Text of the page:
Bruno Simpson, a young grower from Nelson, New Zealand
TJ Mullinax // Apr 29, 2018
family background / Bruno is the third generation of Waimea Nurseries and has been elected to the International New Varieties Network. Bruno is the son of Mike Simpson and Angela Donaldson. grower / Nelson, New Zealand age / 26 crops / Apples, pears, kiwifruit business / Waimea Nurseries, Waimea Variety Management
How did you get your start? Some of my early memories are of working in the propagation department when I was younger.
Growing up in the business afforded me a lot of opportunities to go in depth about what we do. I was involved from a young age in the dinner table talk about the world we operate in.
Then, when I was about 13 or 14, I got interested in the business side — working in different parts of the company during my summers. When I went away to university, I focused on accounting and business law, not a particularly scientific path of study.
What about after college? In my case, I feel there was a strong sense of obligation to come back to the business. I always wanted to come back, but I didn’t expect to slot into a position working with the long-term relationships our business depends on.
That has led to me taking a role within the international community that our nursery operates in, eventually leading to me being elected to the International New Varieties Network. That group is a network of global nurseries, variety managers and integrated fruit businesses that focus on cooperating on new varieties.
That international focus has really opened up the world of fruit, with a particular focus on apples, to me. I’m fortunate to have been able to work in the research-side of the business and new variety development as well.
That’s been one of the most enjoyable parts of my work.
Working with the trial orchards and our partners overseas, like in France for a couple seasons, has been eye opening regarding the international work we do in the nursery industry.
What are your future challenges? I’m still going through a transition period assuming a larger role at our company. What’s really supported me is the company’s strong focus on governance — we have independent directors who are involved with our business on an advisory capacity.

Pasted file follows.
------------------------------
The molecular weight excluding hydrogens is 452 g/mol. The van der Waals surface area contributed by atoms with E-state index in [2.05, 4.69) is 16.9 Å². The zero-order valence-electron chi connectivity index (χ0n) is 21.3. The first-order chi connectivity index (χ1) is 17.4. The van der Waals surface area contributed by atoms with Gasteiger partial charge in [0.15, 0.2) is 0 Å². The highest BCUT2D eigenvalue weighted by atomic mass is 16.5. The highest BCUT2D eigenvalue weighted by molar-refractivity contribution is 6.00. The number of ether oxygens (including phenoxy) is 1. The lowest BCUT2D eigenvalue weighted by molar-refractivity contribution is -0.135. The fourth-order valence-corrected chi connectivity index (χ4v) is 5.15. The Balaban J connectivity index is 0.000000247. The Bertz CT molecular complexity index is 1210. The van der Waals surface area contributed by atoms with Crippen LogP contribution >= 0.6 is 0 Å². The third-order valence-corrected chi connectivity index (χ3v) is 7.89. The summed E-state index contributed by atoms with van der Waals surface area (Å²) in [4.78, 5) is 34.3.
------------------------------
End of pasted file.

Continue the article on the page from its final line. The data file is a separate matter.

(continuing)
Starting out, it’s been really important for me to ask those resources to guide me on some of my decisions. There are people in your company that you support along with others in the industry and greater community. Managing people is one of the hardest things that you can be expected to do.
I’m still coming to grips with that role. One of the biggest things I’ve learned is finding people you can trust to have conversations that enable you to get to the crux of whatever you’re trying to solve.
When you’re young, you just don’t know everything. You’re going to make mistakes — there’s no doubt about that — and what you need is a strong support network to help you move through.
What’s the future of nurseries? I believe the role of the nursery has changed over the years. It used to be a lead innovator in new varieties. But what’s changing is how we fit into a new innovation system — a new global supply chain that sees us less as a hub of innovation, but more of a service provider to genetics owners who need to rapidly get plants out to growers with particular needs.
Our biggest challenge as a nursery is understanding our clients are more broadly specialized, using certain varieties and growing systems, from growers who want big plants with as many branches as possible to growers who want a rootstock with a bud on it.
All the while, we must deliver a standardized tree to ensure we can provide it cost effectively. We’ve got a role to service everyone, because the industry is going to need all of those forms to continue to grow and develop.
What do you see as the focus of your job? We’re farmers. We farm trees, instead of fruit.
What I’ve found fascinating is working with all of the incredible horticultural businesses that deal with multiple challenges.
Every day is different — going from beautiful sunny weather to a cyclone that can destroy your crop to an outbreak of fire blight.
There are unique challenges to farming, and I don’t think everyone has the stomach for it. What I think is particularly awesome about farming and horticulture is how the industry fundamentally questions how and why we do things the way we do.
There’s so much opportunity to improve what we are doing now. Horticulture is a great space to operate in. There’s something really great about providing an inherently good product to the world.
It’s not a manufactured product; it’s a grown product. Feeding the planet is wonderful thing to be doing.
TJ Mullinax joined Good Fruit Grower as digital producer and photojournalist in 2013. He photographs and edits visual stories for the print magazine and online publishing spaces. Along with editorial production, TJ develops and maintains the magazine’s digital products. -- Follow the author: Phone: (509) 853-3519 -- Email